#navbar-iframe { height:0px; visibility:hidden; display:none; } Espresso Passione Espresso Passione: Mazzer vs Rocky

Saturday, July 09, 2005

Mazzer vs Rocky

As I noted in one (or two) of my previous posts, the Rocky is now gone. However, before letting it go and since they were sitting side by side on my counter, I decided to do a short comparison between my new Mazzer Mini and the Rocky. This was not a comprehensive test, just a few experiences and experiments. I'll leave the more exhaustive tests to professionals who can draw more definitive conclusions especially when it comes to the differences in the taste of the coffee in cup (more on that later). I'll try and keep this relatively short so I'll get right to the point(s):

Build - the Mazzer wins, no contest (1-0). It is solid. I have found no weak, cheap feeling or flimsy parts at all whereas the spout on the Rocky spout is a tad fragile. The finish on the Rocky is less than perfect, a bit rough around the edges one could say. The Mazzer is beautifully finished.

Looks - the Rocky has a utilitarian, more modern and an edgier look. It is appealing in its own right, but I think the Mazzer has it beaten (2-0). The Mini is more curvaceous, with "classic" looks highlighted by the stainless bits, especially the doser. To be honest here, I think the Mazzer's proportions are off with the standard hopper. You need the shorter hopper to make it look its best.

Size - the Mazzer is too tall with its standard hopper, but the shorter hopper fixes this. Still, the Rocky is more compact and shorter. This round goes to the Rocky (2-1) with one reservation - just make sure you are happy with how the grinder looks next to your machine. The Rocky looks a bit lightweight next to my Andreja and the Mazzer is aesthetically a better match in my opinion (then again the Rocky would be a better visual match e.g. to a Rancilio Silvia).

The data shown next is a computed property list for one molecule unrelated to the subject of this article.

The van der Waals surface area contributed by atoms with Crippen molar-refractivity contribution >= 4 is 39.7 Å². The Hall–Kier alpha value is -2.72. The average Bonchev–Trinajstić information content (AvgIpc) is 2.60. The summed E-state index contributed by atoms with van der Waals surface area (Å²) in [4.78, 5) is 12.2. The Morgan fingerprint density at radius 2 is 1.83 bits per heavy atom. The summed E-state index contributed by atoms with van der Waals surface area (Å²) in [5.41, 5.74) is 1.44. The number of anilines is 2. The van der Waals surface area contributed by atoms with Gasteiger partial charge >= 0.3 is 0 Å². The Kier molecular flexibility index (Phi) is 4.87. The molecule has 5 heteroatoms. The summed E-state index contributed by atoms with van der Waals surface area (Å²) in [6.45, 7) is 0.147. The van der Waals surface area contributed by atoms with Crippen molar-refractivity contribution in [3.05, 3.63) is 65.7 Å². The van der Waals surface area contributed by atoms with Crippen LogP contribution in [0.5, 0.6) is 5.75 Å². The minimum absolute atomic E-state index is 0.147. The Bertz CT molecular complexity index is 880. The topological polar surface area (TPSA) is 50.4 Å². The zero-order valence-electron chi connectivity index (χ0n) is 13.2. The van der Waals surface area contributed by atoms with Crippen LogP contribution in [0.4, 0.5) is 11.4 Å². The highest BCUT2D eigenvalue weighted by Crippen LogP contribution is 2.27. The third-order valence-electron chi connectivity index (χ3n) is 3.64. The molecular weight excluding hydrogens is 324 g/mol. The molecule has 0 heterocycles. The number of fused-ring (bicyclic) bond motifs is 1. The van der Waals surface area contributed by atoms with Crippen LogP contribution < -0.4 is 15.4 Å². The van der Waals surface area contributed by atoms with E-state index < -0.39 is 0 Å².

Noise - the Mazzer wins (3-1). It is quite significantly quieter when grinding. Both are silent when running empty, but even here the Mazzer has an edge (not that it matters - you don't probably run your grinder much when it's empty?). The tone of the noise is also somehow more pleasing, smoother with the Mazzer.

Countertop cleanliness - the Rocky has several weaknesses, many of which I have commented on in my earlier posts and one of which is the static problem (ground coffee spraying to the counter and clumping). You do need to clean up your counter after the Mazzer as well if you are rushing it and pull the doser lever too quickly/enthusiastically (the ground coffee is thrown to the left and some ends up on your counter). However, if you are gentler and take it a bit slower you can avoid all mess on the counter, though. The Mazzer's catch tray works and is of decent size, the Rocky's is useless. So it is mainly up to you - do prefer you mess contained in a doser that you need to clean or do you want to have it on your counter? I prefer cleaning just one place as the coffee from your counter tends to find its way to the weirdest places. Another round for Mazzer, then (4-1).